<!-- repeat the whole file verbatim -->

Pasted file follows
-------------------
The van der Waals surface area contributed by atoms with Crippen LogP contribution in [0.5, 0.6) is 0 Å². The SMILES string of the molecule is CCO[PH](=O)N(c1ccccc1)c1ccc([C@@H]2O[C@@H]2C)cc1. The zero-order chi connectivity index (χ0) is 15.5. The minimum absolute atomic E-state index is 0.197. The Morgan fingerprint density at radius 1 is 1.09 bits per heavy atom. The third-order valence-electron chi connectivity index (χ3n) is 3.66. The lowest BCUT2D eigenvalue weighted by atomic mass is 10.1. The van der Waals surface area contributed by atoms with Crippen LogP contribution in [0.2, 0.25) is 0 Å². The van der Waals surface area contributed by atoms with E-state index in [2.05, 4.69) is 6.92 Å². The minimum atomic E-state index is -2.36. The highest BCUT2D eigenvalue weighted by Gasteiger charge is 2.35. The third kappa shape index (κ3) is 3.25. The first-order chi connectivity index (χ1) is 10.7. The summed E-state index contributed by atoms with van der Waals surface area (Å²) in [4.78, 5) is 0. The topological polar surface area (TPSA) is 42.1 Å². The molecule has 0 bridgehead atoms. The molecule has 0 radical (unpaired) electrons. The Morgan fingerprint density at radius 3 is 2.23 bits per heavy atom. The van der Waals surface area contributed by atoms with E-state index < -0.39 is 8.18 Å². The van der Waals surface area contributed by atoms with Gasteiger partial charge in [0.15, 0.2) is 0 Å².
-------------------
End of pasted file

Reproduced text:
The van der Waals surface area contributed by atoms with Crippen LogP contribution in [0.5, 0.6) is 0 Å². The SMILES string of the molecule is CCO[PH](=O)N(c1ccccc1)c1ccc([C@@H]2O[C@@H]2C)cc1. The zero-order chi connectivity index (χ0) is 15.5. The minimum absolute atomic E-state index is 0.197. The Morgan fingerprint density at radius 1 is 1.09 bits per heavy atom. The third-order valence-electron chi connectivity index (χ3n) is 3.66. The lowest BCUT2D eigenvalue weighted by atomic mass is 10.1. The van der Waals surface area contributed by atoms with Crippen LogP contribution in [0.2, 0.25) is 0 Å². The van der Waals surface area contributed by atoms with E-state index in [2.05, 4.69) is 6.92 Å². The minimum atomic E-state index is -2.36. The highest BCUT2D eigenvalue weighted by Gasteiger charge is 2.35. The third kappa shape index (κ3) is 3.25. The first-order chi connectivity index (χ1) is 10.7. The summed E-state index contributed by atoms with van der Waals surface area (Å²) in [4.78, 5) is 0. The topological polar surface area (TPSA) is 42.1 Å². The molecule has 0 bridgehead atoms. The molecule has 0 radical (unpaired) electrons. The Morgan fingerprint density at radius 3 is 2.23 bits per heavy atom. The van der Waals surface area contributed by atoms with E-state index < -0.39 is 8.18 Å². The van der Waals surface area contributed by atoms with Gasteiger partial charge in [0.15, 0.2) is 0 Å².